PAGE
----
- Chisel plows – have a V-shape with sharp edges that cut into the soil and turn it over, ideal for hard soils.
- Spike shoes/tooth harrows – pierce the ground and loosen the soil, which is great for packing down loose soils.
There are also cultivators with different types of blades, but they all generally work in the same way: cutting into the topsoil to remove any weed roots or plant matter.
Tiller Buying Guide
If you’re considering buying a tiller for your garden or farm, here’s what you need to know about this farming tool.
Tiller Pros and Cons
Tillers come with a lot of pros that cultivators don’t have.
- The tines can go much deeper into the soil than any cultivating blade. It turns the soil over, breaks up any clods, and tears apart weed roots.
- A tiller moves faster than a cultivator, allowing you to cover more ground in less time.
- Various types of blades are available for tillers, so you can find the one perfect for your needs.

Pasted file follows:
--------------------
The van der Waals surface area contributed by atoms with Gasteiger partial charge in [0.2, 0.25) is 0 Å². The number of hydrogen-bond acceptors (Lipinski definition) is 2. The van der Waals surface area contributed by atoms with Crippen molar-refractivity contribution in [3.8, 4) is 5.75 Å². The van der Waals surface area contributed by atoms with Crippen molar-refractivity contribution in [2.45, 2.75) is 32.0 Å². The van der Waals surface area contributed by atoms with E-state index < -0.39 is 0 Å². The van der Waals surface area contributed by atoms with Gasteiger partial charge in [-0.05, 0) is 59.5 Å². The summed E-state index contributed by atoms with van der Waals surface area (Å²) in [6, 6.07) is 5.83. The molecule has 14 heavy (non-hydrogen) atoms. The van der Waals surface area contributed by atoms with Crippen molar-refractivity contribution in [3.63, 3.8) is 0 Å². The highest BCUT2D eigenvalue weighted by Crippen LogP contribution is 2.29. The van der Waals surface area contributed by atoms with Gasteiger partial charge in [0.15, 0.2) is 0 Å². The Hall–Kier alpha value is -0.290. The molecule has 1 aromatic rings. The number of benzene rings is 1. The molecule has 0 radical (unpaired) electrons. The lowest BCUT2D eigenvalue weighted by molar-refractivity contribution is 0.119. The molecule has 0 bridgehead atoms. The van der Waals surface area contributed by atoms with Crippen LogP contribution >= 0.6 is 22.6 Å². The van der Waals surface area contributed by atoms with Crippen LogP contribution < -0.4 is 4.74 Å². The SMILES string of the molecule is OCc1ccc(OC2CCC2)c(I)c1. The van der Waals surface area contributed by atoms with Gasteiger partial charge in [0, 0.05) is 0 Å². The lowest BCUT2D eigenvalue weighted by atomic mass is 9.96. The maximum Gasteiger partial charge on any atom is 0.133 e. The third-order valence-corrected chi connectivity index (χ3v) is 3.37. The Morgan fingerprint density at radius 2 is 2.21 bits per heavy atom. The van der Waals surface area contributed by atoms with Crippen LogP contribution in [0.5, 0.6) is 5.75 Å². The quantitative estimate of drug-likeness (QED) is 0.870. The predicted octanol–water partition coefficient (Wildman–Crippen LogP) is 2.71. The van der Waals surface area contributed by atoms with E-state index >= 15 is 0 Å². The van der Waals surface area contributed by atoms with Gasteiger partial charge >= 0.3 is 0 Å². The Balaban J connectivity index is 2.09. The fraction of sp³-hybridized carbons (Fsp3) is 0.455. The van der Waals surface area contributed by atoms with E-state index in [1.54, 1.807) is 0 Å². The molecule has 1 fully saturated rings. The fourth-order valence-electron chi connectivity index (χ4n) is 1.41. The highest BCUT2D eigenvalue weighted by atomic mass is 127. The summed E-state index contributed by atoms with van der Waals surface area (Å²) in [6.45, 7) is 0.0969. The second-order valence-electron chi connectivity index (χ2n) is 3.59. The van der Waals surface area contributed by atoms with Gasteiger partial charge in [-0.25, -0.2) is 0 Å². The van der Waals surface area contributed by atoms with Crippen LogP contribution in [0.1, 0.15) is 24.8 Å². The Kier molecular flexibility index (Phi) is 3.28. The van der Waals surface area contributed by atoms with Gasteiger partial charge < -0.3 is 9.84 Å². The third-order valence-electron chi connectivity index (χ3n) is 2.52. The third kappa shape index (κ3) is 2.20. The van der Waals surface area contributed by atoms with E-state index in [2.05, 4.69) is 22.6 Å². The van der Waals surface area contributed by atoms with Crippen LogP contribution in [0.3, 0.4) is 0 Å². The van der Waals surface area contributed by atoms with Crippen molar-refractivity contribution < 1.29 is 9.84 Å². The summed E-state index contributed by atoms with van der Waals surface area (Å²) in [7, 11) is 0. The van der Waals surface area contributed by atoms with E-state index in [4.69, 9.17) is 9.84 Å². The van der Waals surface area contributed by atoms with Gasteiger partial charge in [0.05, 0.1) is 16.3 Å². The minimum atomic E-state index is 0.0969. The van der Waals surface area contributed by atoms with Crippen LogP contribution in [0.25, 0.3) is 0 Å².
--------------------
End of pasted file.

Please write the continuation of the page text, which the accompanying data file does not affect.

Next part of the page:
- Tillers are much lighter than cultivators, so they’re easier to operate.
However, tillers also have several downsides that can make them a bad choice for certain tasks:
- It can be challenging to operate a tiler if you’re not used to it. It may take some time to learn how to use it properly so that you don’t damage your soil.
- The soil should be completely dry before you till it. Otherwise, you will damage the tiller blades.
- There’s no attachment for gathering or moving rocks or debris, which can dull the blades over time.
- A tiller requires more power to run than a cultivator, but you can use your primary tractor with it.
- The engine needs the same type of oil as other farm machinery, which can be expensive if you don’t already have an account with a local supply store.